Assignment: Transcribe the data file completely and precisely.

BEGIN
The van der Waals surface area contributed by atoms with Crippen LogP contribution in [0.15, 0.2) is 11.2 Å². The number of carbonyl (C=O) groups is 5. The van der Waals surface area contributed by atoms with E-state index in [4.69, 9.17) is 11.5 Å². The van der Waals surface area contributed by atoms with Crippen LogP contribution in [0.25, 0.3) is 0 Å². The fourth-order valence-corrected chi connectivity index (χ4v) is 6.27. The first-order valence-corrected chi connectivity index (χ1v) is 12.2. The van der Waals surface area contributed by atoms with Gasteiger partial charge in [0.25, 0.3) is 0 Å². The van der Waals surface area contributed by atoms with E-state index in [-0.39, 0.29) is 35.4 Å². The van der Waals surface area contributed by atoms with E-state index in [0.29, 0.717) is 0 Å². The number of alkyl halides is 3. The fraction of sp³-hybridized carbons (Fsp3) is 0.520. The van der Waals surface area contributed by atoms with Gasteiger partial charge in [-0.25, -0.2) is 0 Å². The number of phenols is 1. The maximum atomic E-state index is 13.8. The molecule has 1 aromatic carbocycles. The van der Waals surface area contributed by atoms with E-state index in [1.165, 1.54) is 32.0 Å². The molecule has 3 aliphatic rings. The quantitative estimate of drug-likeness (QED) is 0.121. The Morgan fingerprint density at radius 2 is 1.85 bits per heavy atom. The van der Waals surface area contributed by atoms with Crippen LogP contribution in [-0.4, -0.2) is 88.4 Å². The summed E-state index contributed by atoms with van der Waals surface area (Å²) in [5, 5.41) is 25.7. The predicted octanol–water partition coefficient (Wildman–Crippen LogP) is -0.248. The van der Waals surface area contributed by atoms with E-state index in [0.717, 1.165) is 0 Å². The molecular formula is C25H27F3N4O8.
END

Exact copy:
The van der Waals surface area contributed by atoms with Crippen LogP contribution in [0.15, 0.2) is 11.2 Å². The number of carbonyl (C=O) groups is 5. The van der Waals surface area contributed by atoms with E-state index in [4.69, 9.17) is 11.5 Å². The van der Waals surface area contributed by atoms with Crippen LogP contribution in [0.25, 0.3) is 0 Å². The fourth-order valence-corrected chi connectivity index (χ4v) is 6.27. The first-order valence-corrected chi connectivity index (χ1v) is 12.2. The van der Waals surface area contributed by atoms with Gasteiger partial charge in [0.25, 0.3) is 0 Å². The van der Waals surface area contributed by atoms with E-state index in [-0.39, 0.29) is 35.4 Å². The van der Waals surface area contributed by atoms with E-state index in [0.29, 0.717) is 0 Å². The number of alkyl halides is 3. The fraction of sp³-hybridized carbons (Fsp3) is 0.520. The van der Waals surface area contributed by atoms with Gasteiger partial charge in [-0.25, -0.2) is 0 Å². The number of phenols is 1. The maximum atomic E-state index is 13.8. The molecule has 1 aromatic carbocycles. The van der Waals surface area contributed by atoms with E-state index in [1.165, 1.54) is 32.0 Å². The molecule has 3 aliphatic rings. The quantitative estimate of drug-likeness (QED) is 0.121. The Morgan fingerprint density at radius 2 is 1.85 bits per heavy atom. The van der Waals surface area contributed by atoms with Crippen LogP contribution in [-0.4, -0.2) is 88.4 Å². The summed E-state index contributed by atoms with van der Waals surface area (Å²) in [5, 5.41) is 25.7. The predicted octanol–water partition coefficient (Wildman–Crippen LogP) is -0.248. The van der Waals surface area contributed by atoms with E-state index in [0.717, 1.165) is 0 Å². The molecular formula is C25H27F3N4O8.